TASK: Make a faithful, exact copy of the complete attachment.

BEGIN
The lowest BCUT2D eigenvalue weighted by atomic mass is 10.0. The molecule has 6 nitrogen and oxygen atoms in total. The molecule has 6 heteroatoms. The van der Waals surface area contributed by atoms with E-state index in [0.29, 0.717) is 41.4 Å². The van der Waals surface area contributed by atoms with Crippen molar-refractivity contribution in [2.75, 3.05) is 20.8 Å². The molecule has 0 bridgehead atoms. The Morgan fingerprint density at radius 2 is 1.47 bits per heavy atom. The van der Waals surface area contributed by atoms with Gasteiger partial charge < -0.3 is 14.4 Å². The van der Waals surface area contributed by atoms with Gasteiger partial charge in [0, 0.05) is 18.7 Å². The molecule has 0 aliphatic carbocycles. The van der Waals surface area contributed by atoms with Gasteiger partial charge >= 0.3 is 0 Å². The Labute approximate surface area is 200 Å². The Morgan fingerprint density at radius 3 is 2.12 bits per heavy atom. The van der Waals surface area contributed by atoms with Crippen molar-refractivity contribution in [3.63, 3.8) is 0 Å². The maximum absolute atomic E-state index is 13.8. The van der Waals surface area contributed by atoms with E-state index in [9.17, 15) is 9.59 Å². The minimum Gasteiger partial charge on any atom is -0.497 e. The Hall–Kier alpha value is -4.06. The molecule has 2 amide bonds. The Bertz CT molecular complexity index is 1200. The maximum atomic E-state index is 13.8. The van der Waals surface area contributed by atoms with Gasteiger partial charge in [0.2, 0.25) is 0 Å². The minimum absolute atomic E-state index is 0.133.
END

The lowest BCUT2D eigenvalue weighted by atomic mass is 10.0. The molecule has 6 nitrogen and oxygen atoms in total. The molecule has 6 heteroatoms. The van der Waals surface area contributed by atoms with E-state index in [0.29, 0.717) is 41.4 Å². The van der Waals surface area contributed by atoms with Crippen molar-refractivity contribution in [2.75, 3.05) is 20.8 Å². The molecule has 0 bridgehead atoms. The Morgan fingerprint density at radius 2 is 1.47 bits per heavy atom. The van der Waals surface area contributed by atoms with Gasteiger partial charge < -0.3 is 14.4 Å². The van der Waals surface area contributed by atoms with Gasteiger partial charge in [0, 0.05) is 18.7 Å². The molecule has 0 aliphatic carbocycles. The van der Waals surface area contributed by atoms with Gasteiger partial charge >= 0.3 is 0 Å². The Labute approximate surface area is 200 Å². The Morgan fingerprint density at radius 3 is 2.12 bits per heavy atom. The van der Waals surface area contributed by atoms with Crippen molar-refractivity contribution in [3.63, 3.8) is 0 Å². The maximum absolute atomic E-state index is 13.8. The van der Waals surface area contributed by atoms with E-state index in [9.17, 15) is 9.59 Å². The minimum Gasteiger partial charge on any atom is -0.497 e. The Hall–Kier alpha value is -4.06. The molecule has 2 amide bonds. The Bertz CT molecular complexity index is 1200. The maximum atomic E-state index is 13.8. The van der Waals surface area contributed by atoms with Gasteiger partial charge in [0.2, 0.25) is 0 Å². The minimum absolute atomic E-state index is 0.133.